[Tickets #13085] Re: Use memcache instead of distributed hashtable in $conf[cache][driver]

noreply at bugs.horde.org noreply at bugs.horde.org
Mon Mar 31 13:44:41 UTC 2014


Ticket URL: http://bugs.horde.org/ticket/13085
  Ticket             | 13085
  Updated By         | Michael Rubinsky <mrubinsk at horde.org>
  Summary            | Use memcache instead of distributed hashtable in
                     | $conf[cache][driver]
  Queue              | Horde Framework Packages
  Version            | Git master
  Type               | Bug
-State              | Assigned
+State              | Feedback
  Priority           | 1. Low
  Milestone          |
  Patch              |
  Owners             | Michael Slusarz

Michael Rubinsky <mrubinsk at horde.org> (2014-03-31 13:44) wrote:

>>> That's true, but would it hurt to set the lifetime? All cache drivers
>>> will default to a lifetime of '0', which means data will never be GC.
>> Memcache does not need GC and, thus, doesn't need lifetimes.
> This remark wasn't limited to memcache. Currently, the data that is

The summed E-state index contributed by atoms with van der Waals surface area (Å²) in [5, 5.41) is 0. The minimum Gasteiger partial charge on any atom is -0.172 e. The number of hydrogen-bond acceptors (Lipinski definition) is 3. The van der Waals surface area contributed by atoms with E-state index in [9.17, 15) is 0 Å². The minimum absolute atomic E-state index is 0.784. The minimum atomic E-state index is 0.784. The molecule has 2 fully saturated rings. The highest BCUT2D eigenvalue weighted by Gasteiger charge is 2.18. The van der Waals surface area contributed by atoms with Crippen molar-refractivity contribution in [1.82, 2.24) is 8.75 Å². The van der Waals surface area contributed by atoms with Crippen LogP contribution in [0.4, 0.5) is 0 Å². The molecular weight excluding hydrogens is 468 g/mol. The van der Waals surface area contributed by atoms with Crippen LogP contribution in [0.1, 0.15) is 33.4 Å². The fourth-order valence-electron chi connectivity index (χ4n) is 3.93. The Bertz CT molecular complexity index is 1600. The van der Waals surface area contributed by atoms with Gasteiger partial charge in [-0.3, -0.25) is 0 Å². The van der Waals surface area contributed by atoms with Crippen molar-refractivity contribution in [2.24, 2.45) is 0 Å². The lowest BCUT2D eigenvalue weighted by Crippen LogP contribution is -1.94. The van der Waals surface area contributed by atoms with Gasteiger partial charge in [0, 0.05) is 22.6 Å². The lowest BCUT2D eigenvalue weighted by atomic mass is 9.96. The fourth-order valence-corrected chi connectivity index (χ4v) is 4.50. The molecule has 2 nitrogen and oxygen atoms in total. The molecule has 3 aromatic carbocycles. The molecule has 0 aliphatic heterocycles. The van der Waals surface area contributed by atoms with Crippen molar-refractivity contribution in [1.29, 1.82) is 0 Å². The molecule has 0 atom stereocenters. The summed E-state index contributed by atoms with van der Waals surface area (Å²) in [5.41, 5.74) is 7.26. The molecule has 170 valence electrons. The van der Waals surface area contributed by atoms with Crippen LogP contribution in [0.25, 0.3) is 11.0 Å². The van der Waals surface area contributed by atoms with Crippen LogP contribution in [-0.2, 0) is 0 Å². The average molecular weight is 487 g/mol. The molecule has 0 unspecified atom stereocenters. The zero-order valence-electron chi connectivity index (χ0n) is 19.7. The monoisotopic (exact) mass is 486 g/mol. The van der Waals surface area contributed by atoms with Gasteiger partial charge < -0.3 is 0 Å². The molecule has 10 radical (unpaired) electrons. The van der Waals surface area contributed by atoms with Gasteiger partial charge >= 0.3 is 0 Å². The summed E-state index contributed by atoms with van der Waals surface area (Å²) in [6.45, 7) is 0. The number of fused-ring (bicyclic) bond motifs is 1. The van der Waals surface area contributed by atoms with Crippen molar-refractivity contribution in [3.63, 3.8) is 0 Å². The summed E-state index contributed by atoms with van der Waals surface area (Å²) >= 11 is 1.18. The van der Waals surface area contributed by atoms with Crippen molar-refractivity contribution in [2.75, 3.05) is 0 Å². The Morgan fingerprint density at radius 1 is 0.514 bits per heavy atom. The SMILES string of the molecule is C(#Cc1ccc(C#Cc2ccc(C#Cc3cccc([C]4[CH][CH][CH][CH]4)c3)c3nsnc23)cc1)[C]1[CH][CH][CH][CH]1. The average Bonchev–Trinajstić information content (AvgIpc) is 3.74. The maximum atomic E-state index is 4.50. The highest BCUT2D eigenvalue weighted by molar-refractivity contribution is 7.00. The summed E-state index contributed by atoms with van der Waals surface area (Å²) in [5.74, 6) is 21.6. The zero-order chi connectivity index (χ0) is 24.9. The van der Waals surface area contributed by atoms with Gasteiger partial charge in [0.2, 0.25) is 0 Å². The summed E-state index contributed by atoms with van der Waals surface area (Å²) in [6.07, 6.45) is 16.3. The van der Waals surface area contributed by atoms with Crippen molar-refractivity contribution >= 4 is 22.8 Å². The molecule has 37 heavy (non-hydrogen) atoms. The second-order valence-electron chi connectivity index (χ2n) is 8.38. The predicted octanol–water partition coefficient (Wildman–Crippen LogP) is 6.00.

> stored in the cache by Horde_Service_Weather doesn't set a lifetime,  
> which (if I understand correctly) means that it will never expire  
> stay in the cache forever.

It means it will never be GC'd. It will "expire" and be removed from  
the cache if the code enforced lifetime (via ::get()) is reached. GC  
is ONLY for the backend and even then there is no guarantee that a  
given bit of data WILL be removed once the GC is reached - it only  
flags it as being available for GC the next time the backend triggers  
it's GC routine.

> So while memcache may not need this, other cache drivers may in  
> order for prevent the cache from filling up. For instance, with  
> WeatherUnderground (if users don't configure a location in their  
> preferences) the GeoIP lookups of mobile users may result in loads  
> of entries.

It depends. Only when a lifetime value of '0' is passed does this mean  
that it is never marked for GC. If it is omitted (therefore passing a  
null), it is marked for GC based on the configured default GC lifetime.

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